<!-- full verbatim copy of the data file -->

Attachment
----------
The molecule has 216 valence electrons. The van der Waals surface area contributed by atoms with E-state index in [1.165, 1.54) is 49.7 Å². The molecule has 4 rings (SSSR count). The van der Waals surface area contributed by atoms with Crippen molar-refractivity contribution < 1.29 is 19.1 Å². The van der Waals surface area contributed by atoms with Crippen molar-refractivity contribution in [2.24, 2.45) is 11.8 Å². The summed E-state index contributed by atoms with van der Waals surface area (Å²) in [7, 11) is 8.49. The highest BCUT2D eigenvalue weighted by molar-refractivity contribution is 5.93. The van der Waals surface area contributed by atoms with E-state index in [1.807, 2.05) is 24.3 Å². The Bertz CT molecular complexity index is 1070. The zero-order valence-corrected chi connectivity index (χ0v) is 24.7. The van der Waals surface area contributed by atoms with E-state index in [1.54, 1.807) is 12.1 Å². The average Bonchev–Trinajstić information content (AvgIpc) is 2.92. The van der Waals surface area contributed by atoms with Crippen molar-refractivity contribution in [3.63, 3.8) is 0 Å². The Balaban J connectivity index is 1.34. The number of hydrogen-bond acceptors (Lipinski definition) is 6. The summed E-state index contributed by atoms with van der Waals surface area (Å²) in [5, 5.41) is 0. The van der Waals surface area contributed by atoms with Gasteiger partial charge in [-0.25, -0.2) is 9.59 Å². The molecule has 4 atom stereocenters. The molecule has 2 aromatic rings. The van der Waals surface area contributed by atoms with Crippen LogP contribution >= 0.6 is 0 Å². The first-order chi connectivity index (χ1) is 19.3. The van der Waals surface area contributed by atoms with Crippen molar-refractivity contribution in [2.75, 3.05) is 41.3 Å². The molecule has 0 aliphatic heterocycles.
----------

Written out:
The molecule has 216 valence electrons. The van der Waals surface area contributed by atoms with E-state index in [1.165, 1.54) is 49.7 Å². The molecule has 4 rings (SSSR count). The van der Waals surface area contributed by atoms with Crippen molar-refractivity contribution < 1.29 is 19.1 Å². The van der Waals surface area contributed by atoms with Crippen molar-refractivity contribution in [2.24, 2.45) is 11.8 Å². The summed E-state index contributed by atoms with van der Waals surface area (Å²) in [7, 11) is 8.49. The highest BCUT2D eigenvalue weighted by molar-refractivity contribution is 5.93. The van der Waals surface area contributed by atoms with E-state index in [1.807, 2.05) is 24.3 Å². The Bertz CT molecular complexity index is 1070. The zero-order valence-corrected chi connectivity index (χ0v) is 24.7. The van der Waals surface area contributed by atoms with E-state index in [1.54, 1.807) is 12.1 Å². The average Bonchev–Trinajstić information content (AvgIpc) is 2.92. The van der Waals surface area contributed by atoms with Crippen molar-refractivity contribution in [3.63, 3.8) is 0 Å². The Balaban J connectivity index is 1.34. The number of hydrogen-bond acceptors (Lipinski definition) is 6. The summed E-state index contributed by atoms with van der Waals surface area (Å²) in [5, 5.41) is 0. The van der Waals surface area contributed by atoms with Gasteiger partial charge in [-0.25, -0.2) is 9.59 Å². The molecule has 4 atom stereocenters. The molecule has 2 aromatic rings. The van der Waals surface area contributed by atoms with Crippen LogP contribution >= 0.6 is 0 Å². The first-order chi connectivity index (χ1) is 19.3. The van der Waals surface area contributed by atoms with Crippen molar-refractivity contribution in [2.75, 3.05) is 41.3 Å². The molecule has 0 aliphatic heterocycles.